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by Jeffrey Brown, MD
Breast cancer in African American women is something we can't afford to stop talking about. In 2009, an estimated 40,170 women will die from breast cancer. Nearly 6,000 will be African-American women. You do the math. African American women make-up roughly about 7% of the U.S. population but account for 15% of the deaths from breast cancer every year.
It's been estimated that African American women ages 35 to 44 have a death rate from breast cancer twice that of white women the same age. The chart below shows how many deaths are caused by breast cancer per 100,000 by race and age.
*Includes Alaska Native; **includes Pacific Islander
Source: Office Of Minority Health Resource Center
Credit: Alyson Hurt
Black women in their twenties to fifties are twice as likely to die of breast cancer as white women who have breast cancer. About 33% of African-American women who get breast cancer are younger than 50 years old.
Part of the reason for this difference may be due to that fact that studies have estimated that 20 to 30 percent of breast cancers in African-American women are triple-negative breast cancers. Triple-negative breast cancers lack estrogen, progesterone, and HER-2 receptors. Typically these receptors are found on breast cancer cells and are used by drugs/ chemo to target and kill the cancer cells. Obviously if cancer cells don't have these receptors they won't respond to many available drug treatments known to block the cancer's growth. Genetics are likely behind this difference, but no one knows for sure.
Additionally, some studies suggest African American women don't get screened for breast cancer as early and as often as white women, and aren't being referred to specialists in a timely fashion. Some studies also suggest that the difference in death rates may be due to black women in America experiencing more stress than whites, but this factor has yet to be fully explored.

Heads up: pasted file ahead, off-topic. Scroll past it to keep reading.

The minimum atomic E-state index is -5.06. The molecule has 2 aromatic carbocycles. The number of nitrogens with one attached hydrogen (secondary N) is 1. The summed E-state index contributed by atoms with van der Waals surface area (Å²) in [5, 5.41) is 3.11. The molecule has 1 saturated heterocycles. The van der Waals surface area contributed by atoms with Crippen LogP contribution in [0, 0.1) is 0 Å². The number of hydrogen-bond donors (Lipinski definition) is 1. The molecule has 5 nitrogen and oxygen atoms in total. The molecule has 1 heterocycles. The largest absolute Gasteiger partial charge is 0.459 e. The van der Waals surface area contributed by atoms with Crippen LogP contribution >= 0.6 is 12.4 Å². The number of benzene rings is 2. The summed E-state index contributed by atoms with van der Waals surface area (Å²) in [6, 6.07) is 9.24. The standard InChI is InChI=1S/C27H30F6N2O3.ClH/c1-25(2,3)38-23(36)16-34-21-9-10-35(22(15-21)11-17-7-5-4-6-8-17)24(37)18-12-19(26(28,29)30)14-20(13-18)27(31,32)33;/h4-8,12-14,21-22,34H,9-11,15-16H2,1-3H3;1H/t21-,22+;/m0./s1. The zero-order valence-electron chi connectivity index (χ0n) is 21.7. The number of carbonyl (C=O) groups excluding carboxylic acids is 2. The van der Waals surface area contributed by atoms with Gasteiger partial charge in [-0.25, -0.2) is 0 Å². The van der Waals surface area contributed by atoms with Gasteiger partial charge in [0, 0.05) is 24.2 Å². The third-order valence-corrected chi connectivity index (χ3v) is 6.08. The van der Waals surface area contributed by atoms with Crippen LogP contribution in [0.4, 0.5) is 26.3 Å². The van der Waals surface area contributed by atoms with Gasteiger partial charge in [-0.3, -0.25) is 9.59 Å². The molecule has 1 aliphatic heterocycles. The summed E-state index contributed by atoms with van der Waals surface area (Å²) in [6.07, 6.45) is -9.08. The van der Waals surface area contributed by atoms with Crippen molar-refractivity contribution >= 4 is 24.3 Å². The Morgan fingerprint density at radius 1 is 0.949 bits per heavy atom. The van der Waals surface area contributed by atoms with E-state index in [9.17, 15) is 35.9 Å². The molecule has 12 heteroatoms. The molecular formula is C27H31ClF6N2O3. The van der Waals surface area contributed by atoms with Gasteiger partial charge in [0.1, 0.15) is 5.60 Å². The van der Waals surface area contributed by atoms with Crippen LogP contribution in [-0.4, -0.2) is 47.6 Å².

Taking all these factors into account and in lieu of the Task Force's recent new recommendation of not starting screening mammograms until age 50, one could easily conclude that a lot of African American women are being missed as it relates to early diagnosis and treatment of breast cancer. This also suggest that there should be consideration made for creating separate guidelines for African-American women other than the task force's recommendation of starting at age 50.
As a physician, I'm still recommending that black women, and all other women for that matter, continue getting screening mammograms starting at age 40, or even sooner in African American women who may be at higher risk. The key message here is that you must take charge of your own health. Don't expect or wait for someone else to do it for you. It may be too late if you do.
You can click on this link to download an excerpt from my new book Health Power 101: the Complete Guide to Patient Empowerment to learn more about keeping track of your mammograms and other important health screening tests.
Live long and live well,
Dr. Jeff Brown
You Can Read Other Informative Blogs Like this One at www.jeffreybrownmd.com/blog.php
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